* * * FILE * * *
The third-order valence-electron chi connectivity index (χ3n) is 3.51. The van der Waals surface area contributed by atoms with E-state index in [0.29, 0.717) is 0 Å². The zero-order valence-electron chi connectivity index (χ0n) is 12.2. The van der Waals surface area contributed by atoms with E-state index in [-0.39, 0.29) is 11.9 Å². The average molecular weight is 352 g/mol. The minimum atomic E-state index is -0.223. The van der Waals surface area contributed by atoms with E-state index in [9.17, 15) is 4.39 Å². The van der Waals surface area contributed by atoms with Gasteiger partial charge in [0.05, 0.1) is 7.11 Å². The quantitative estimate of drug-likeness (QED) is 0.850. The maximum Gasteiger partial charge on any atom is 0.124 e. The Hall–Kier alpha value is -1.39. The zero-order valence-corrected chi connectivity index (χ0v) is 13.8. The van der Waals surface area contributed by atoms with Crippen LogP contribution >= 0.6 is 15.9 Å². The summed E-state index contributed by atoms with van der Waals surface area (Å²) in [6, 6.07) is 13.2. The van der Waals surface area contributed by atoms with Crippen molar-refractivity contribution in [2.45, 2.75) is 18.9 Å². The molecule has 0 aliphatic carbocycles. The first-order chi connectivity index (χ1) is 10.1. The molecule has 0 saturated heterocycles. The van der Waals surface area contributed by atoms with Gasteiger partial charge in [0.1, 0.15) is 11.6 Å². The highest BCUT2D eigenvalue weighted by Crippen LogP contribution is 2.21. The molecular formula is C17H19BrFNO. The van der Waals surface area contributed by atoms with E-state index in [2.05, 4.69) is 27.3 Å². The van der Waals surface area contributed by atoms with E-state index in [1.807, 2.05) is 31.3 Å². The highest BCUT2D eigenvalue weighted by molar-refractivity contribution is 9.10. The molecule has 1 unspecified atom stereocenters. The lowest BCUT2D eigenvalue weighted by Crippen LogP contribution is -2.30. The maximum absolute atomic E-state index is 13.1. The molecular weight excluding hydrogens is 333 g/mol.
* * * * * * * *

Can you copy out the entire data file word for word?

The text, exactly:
The third-order valence-electron chi connectivity index (χ3n) is 3.51. The van der Waals surface area contributed by atoms with E-state index in [0.29, 0.717) is 0 Å². The zero-order valence-electron chi connectivity index (χ0n) is 12.2. The van der Waals surface area contributed by atoms with E-state index in [-0.39, 0.29) is 11.9 Å². The average molecular weight is 352 g/mol. The minimum atomic E-state index is -0.223. The van der Waals surface area contributed by atoms with E-state index in [9.17, 15) is 4.39 Å². The van der Waals surface area contributed by atoms with Gasteiger partial charge in [0.05, 0.1) is 7.11 Å². The quantitative estimate of drug-likeness (QED) is 0.850. The maximum Gasteiger partial charge on any atom is 0.124 e. The Hall–Kier alpha value is -1.39. The zero-order valence-corrected chi connectivity index (χ0v) is 13.8. The van der Waals surface area contributed by atoms with Crippen LogP contribution >= 0.6 is 15.9 Å². The summed E-state index contributed by atoms with van der Waals surface area (Å²) in [6, 6.07) is 13.2. The van der Waals surface area contributed by atoms with Crippen molar-refractivity contribution in [2.45, 2.75) is 18.9 Å². The molecule has 0 aliphatic carbocycles. The first-order chi connectivity index (χ1) is 10.1. The molecule has 0 saturated heterocycles. The van der Waals surface area contributed by atoms with Gasteiger partial charge in [0.1, 0.15) is 11.6 Å². The highest BCUT2D eigenvalue weighted by Crippen LogP contribution is 2.21. The molecular formula is C17H19BrFNO. The van der Waals surface area contributed by atoms with E-state index in [2.05, 4.69) is 27.3 Å². The van der Waals surface area contributed by atoms with E-state index in [1.807, 2.05) is 31.3 Å². The highest BCUT2D eigenvalue weighted by molar-refractivity contribution is 9.10. The molecule has 1 unspecified atom stereocenters. The lowest BCUT2D eigenvalue weighted by Crippen LogP contribution is -2.30. The maximum absolute atomic E-state index is 13.1. The molecular weight excluding hydrogens is 333 g/mol.